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    Pretentious? Please! The word "got" is simply abysmal, small, nasty, unrewarding, distasteful, limited, ugly, wrong, grating and most unappealing. To be subjected to its use is the equivalent of listening to someone scrap their nails down a blackboard. Good day to you sir! :-) – scott_f May 14 '18 at 10:52
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Got may be an overused word, but never ban any word from your vocabulary entirely.

Use it sparingly; favor the alternatives when they exist, but don't miss out on the expressions ("you have got to be kidding me").

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Not the word itself, no, but many of its modern uses, surely.

I got no idea

You have got to be kidding me

are fine examples of how never to use ‘got’.

‘I got no idea’ is hardly slang. it’s just a common mistake but still and only, a mistake. You might try to defend it with the plea that since the user can’t understand the difference, it can’t be a deliberate mistake and must therefor be no mistake at all, but would you?

'You have got to be kidding me' isn't correct; a fine example of how 'have' and 'got' and have got' confuse people.

'You have to be kidding me' is correct but yes, most people don't care.

I got it

I got sick

I got a book

I got there in time

have always been correct.

I got by until long after 10 on hearing alone and yes, ‘got’ frequently got my goat. It seemed ugly but why wasn’t obvious, until I found Fowler’s The King’s English. Even in 1908 that tome lamented how often ‘got’ was getting misused. Fowler quotes RG White: ‘… got, having been by custom poorly substituted for gat, so that we say He got away, instead of He gat away, many persons abbreviate gotten into got, saying He had got, for He had gotten.’ Is it surprising that after 100 years we get ‘He got’ from a further mutation of ‘He had got?'

‘I got the ball’ isn’t wrong; it just doesn’t mean ‘I have it’ but rather ‘I caught it.’ It often sounds clumsy but it isn’t wrong.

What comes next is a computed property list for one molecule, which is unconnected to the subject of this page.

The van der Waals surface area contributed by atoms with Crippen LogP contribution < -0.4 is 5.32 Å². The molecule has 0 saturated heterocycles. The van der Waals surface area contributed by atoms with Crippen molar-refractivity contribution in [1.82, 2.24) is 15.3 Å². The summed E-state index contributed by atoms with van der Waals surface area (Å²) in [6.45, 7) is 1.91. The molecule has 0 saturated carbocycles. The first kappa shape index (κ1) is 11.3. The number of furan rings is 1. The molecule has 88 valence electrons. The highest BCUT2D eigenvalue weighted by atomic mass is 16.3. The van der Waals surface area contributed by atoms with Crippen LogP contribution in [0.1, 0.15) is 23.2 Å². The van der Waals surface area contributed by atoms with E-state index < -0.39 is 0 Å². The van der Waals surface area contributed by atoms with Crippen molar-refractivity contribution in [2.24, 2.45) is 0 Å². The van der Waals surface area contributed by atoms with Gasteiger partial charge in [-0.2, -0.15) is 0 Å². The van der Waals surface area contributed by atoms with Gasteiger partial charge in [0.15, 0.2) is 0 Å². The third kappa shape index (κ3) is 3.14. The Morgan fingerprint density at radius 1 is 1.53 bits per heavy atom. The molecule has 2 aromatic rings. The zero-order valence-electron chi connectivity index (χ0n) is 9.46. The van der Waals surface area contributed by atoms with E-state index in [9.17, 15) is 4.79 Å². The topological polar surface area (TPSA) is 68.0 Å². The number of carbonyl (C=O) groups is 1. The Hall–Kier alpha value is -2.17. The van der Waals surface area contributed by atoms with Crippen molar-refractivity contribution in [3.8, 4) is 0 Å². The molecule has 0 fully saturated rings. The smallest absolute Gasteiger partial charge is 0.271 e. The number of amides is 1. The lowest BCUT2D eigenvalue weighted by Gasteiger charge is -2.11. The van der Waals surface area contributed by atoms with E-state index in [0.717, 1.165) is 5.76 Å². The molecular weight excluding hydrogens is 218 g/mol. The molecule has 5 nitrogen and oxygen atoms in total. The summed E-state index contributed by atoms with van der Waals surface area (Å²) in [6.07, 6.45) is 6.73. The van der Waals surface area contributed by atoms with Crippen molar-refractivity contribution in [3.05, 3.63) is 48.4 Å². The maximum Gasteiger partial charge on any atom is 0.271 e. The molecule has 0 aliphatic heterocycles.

‘I’ve got the ball’ might be a mistake for ‘I have the ball’ or - although that’s now pretty-much universally heard as archaic - for ’I’ve gotten the ball’. Either way I think the best defence for ‘I’ve got the ball’ is as an idiomatic mistake, not a neutral development of the language, however natural…though let’s come back to that in another 100 years!

‘Have you got a clue?’ is not the same as ‘Do you have a clue?’ It’s at best unclear and if it really worked, it should mean ‘Have you found…’ not ‘Do you possess…’

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    You have got to be kidding me. "You have got to be kidding me," is well established popular idiom and any grammar that can't account for it is out of date. Language and usage march on. It is not "correct" to fail to keep up. – user16226 Jan 22 '17 at 14:15
  • Yes, I know 'You've got to be kidding me' is well-established popular idiom and that doesn't mean you or anyone else can explain the rules for its use to, say, a child or a foreigner. Of course 'You have got to be anything' is well-established popular idiom and while its intent is usually emphasis, its effect is usually also to expose the speaker's lack of interest in English. Is it true that because people do a thing, they should do it? I don't think it's rash to assume that hope of avoiding that trap was one of the reasons Ben was told to avoid the word 'got' altogether – Robbie Goodwin Jan 22 '17 at 18:06
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    What people do is the only standard there is in English. We have no Academy. Inability to explain the mechanics of the universe is a fault of physics, not the universe. Inability to explain the mechanics of an idiomatic sentence is the fault of the grammar, not the sentence. All grammar's are faulty. None fully explain idiomatic usage. – user16226 Jan 22 '17 at 18:11
  • Thanks, Mark. So long as you recognise that there is a very simple rule which does explain 'You've got to be…', that's fine even by me. – Robbie Goodwin Jan 22 '17 at 19:22